The United States Court of Appeals for the Sixth Circuit has set an expedited briefingschedule in the Obama campaign’s case over early voting in Ohio. The state’s brief is due this coming Monday (9/10), with Obama’s response a week later (9/17), and the state’s reply (if any) the Friday of that same week (9/21). As this appellate process gets underway, I wish to make one observation about an innovative and intriguing aspect of the federal district court’s unexpected order, issued last Friday. (In separate development, the district court has ordered Ohio’s Secretary of State Jon Husted to appear at a hearing next Thursday (9/20) to explain his response to the court’s Friday order.) The district court ruled that the state must restore for Ohio’s entire electorate the three days of early voting immediately preceding the traditional Election Day. These three days existed in 2008 and more recently, until taken away in 2011 by a convoluted series of legislative enactments (combined with some implementing directives from the Secretary of State). The district court did not base its ruling on the ground that these three days of early voting are constitutionally compelled. Rather, the court relied on the ground that the state had left open the possibility that these three days of early voting would be available only to military voters this year, and that the state did not have an adequate justification for differentiating among military and non-military voters in this way. (For further details on the court’s ruling, see my colleague Steve Huefner’s insightful analysis from the day of the district court decision.)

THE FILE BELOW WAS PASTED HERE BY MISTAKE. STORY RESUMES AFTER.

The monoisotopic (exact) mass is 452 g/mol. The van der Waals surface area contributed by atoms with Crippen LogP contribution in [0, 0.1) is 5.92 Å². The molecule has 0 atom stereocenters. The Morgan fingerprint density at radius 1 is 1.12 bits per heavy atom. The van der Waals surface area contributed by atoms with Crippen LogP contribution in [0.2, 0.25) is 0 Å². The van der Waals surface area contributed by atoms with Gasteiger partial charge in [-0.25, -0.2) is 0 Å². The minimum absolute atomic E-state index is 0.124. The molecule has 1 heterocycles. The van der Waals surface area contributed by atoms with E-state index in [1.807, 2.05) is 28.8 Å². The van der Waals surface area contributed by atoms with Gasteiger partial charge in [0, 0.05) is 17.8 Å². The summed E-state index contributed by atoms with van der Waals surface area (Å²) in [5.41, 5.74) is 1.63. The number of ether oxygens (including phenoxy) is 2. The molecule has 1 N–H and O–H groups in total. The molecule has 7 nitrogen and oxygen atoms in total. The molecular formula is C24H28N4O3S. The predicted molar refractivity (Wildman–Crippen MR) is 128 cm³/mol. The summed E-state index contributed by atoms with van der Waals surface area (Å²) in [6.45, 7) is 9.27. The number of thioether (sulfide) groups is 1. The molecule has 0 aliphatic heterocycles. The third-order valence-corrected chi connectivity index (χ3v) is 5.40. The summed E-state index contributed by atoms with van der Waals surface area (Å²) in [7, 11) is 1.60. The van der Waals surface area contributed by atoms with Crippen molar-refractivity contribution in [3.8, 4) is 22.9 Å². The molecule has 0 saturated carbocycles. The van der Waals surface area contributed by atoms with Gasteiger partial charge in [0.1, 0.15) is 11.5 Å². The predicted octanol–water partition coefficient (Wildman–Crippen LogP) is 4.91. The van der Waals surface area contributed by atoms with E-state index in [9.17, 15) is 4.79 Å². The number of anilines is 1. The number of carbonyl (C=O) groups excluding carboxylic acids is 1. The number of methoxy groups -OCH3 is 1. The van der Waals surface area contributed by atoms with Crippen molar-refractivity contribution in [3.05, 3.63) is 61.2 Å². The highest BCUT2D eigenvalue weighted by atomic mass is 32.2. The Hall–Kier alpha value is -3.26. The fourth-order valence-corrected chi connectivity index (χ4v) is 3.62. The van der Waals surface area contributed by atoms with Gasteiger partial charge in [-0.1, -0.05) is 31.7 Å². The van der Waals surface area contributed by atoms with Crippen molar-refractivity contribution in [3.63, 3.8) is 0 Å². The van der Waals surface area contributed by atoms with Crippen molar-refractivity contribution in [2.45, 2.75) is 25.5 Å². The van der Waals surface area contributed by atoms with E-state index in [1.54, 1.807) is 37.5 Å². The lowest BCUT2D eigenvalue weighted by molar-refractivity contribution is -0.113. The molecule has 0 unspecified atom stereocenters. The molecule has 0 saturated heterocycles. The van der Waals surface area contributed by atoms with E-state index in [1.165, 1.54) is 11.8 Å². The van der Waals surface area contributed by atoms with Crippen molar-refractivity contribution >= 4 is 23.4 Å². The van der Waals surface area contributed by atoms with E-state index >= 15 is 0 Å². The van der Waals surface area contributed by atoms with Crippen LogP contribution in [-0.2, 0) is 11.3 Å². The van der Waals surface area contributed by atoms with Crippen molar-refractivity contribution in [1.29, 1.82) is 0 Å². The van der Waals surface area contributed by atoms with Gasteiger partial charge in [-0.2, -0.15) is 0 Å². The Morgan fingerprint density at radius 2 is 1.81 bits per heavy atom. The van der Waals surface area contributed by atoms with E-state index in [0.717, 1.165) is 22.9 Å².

But critical to the district court’s conclusion was the fact that these three days had been taken away for non-military voters rather than added for military voters. In other words, the district court built into its constitutional analysis a kind of “non-retrogression” analysis that is usually reserved for statutory claims under section 5 of the Voting Rights Act, as Rick Hasen noted in his initial report of the decision. This case, however, was not a statutory case, since Ohio is not a jurisdiction subject to the non-retrogression requirement of the VRA’s section 5.
To see that non-retrogression was essential to the district court’s reasoning, one needs to consider only the hypothetical comparison in which the state decides to extend to military voters a benefit with respect to three extra days of early voting that previously had not been available to any voter. To set the baseline, therefore, suppose that at Time One for all voters the state offered five weeks of weekday early voting (but no weekends), coupled with no-excuse absentee voting, as well as the traditional Election Day, but no early voting on the Monday immediately before Election Day. There would be no doubt whatsoever that that situation would be constitutional. All voters would have ample opportunities to vote, much more than the longstanding tradition of just Election Day with absentee voting limited to those with a permissible excuse.